Denis Desert on the baptismal rite and interpretations of the nature of good and evil

John Steinbeck begins one of his novels with, ‘Cannery Row in Monterey in California is a poem, a stink, a grating noise, a quality of light …’. He goes on to describe the residents: ‘Its inhabitants are, as the man once said, ‘whores, pimps, gamblers, and sons of bitches,’ by which he meant Everybody. Had the man looked through another peephole, he might have said, ‘Saints and angels and martyrs and holy men.’ And he would have meant the same thing.’

Enduring theme

The author in Cannery Row explores the enigma of our human nature with all its propensities for good and evil. This is a theme that has teased the minds of thinking people from antiquity. Humanity, I would suggest, is endowed with a deep intuition that it is basic to our nature that we live in a positive and creative manner on the face of the earth but that somehow a negative element gets in the way. This negative aspect, or sin, has been typified in various ways. The myth of Adam and Eve with the woman consuming the forbidden fruit is one example.

So it is that different cultures at different epochs have produced various images to help humanity explore the nature of evil. In our own Christian tradition the image of the devil looms large and medieval congregations were often confronted with horrific doom paintings over the chancel arch. The Hebrews considered freedom of choice to be paramount. It is significant that the rabbinic tradition, in interpreting the Genesis story of the fall of man, gives the view that ‘man does not sin because of Adam, but man sins as Adam’. In other words Adam is viewed as a type of sinner and not as the one who infected the race with the virus of sin.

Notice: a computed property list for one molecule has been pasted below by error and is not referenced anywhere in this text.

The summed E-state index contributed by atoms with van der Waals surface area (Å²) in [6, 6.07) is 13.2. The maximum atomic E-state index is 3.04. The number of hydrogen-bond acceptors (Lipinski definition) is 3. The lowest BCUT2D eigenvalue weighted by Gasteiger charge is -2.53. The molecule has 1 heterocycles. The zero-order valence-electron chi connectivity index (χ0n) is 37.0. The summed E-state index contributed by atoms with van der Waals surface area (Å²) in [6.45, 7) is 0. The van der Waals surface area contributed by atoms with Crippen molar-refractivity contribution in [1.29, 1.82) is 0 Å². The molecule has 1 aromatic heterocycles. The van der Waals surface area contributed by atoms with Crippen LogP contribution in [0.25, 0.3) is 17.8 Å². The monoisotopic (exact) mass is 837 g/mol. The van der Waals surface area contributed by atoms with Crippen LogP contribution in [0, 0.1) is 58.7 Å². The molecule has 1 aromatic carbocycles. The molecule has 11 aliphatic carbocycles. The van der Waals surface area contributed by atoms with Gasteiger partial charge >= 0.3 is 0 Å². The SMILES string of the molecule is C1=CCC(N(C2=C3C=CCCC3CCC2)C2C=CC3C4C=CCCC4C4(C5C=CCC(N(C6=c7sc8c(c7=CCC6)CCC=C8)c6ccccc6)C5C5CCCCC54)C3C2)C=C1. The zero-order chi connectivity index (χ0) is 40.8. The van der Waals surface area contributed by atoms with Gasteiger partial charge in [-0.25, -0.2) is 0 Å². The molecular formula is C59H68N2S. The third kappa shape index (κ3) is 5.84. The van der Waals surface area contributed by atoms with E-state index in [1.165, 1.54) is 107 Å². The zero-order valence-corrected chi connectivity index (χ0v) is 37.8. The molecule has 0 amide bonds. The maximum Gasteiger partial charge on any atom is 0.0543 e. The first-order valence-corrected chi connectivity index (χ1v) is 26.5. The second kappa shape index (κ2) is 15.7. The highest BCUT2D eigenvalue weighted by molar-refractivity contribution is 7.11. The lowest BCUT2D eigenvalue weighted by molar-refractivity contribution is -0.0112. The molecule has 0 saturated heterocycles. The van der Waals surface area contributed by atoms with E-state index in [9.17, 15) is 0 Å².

The rabbinic tradition underlines the importance of God’s gift of freedom of will to humanity. In Deuteronomy 30.19 God, speaking through Moses, states, ‘I have set before you life and death, blessing and curse: therefore choose life’.

Freedom of will

This line of understanding was reflected in rabbinism with the doctrine of the yetzer ha ra and the yetzer ha tov; the good and the evil imaginations. Again it is seen that freedom of choice is at the heart of being truly human. In Jewish understanding the integrity and the freedom of the human response is vital. Adam cannot be blamed for our sinful acts, or for that matter the devil, but the buck, as it has been said, stops with us; we are totally responsible for our own actions. We cannot blame some malign external force for our sinful actions.

To my mind the rabbinic understanding has some bearing on the present debate on the baptismal rite. I suggest that mythological concepts need to be replaced with liturgical expressions that cohere with our ‘postmodern’ society. It would appear that the clergy of Liverpool in 2011 were concerned with this issue. Any revision of the baptismal rite does not necessarily mean dumbing down and using banal language but using clear theological terms expressed in words that flow and are memorable. And as for the ‘slant’ any baptism rite, I suggest that it needs to be focused in a strongly positive direction affirming the dignity and wonder of our humanity.

Yes, of course, as Steinbeck reflects of the residents of Cannery Row, we are prone to negative attitudes and acts. This tendency has to be given proper weight in the rite. But from my long pastoral experience and reflecting on the human condition, I hold it is our potential to become saints, angels, martyrs and holy people that requires to be emphasized rather than the negative aspect of our behaviour. To put it into our Lord’s words, ‘I came that they may have life, and have it abundantly’. In an age in which, through the media, we are made conscious of the sinfulness of humanity, we need, especially in the baptismal rite, to emphasize the other side of the coin. That is why the devil needs to be sent packing!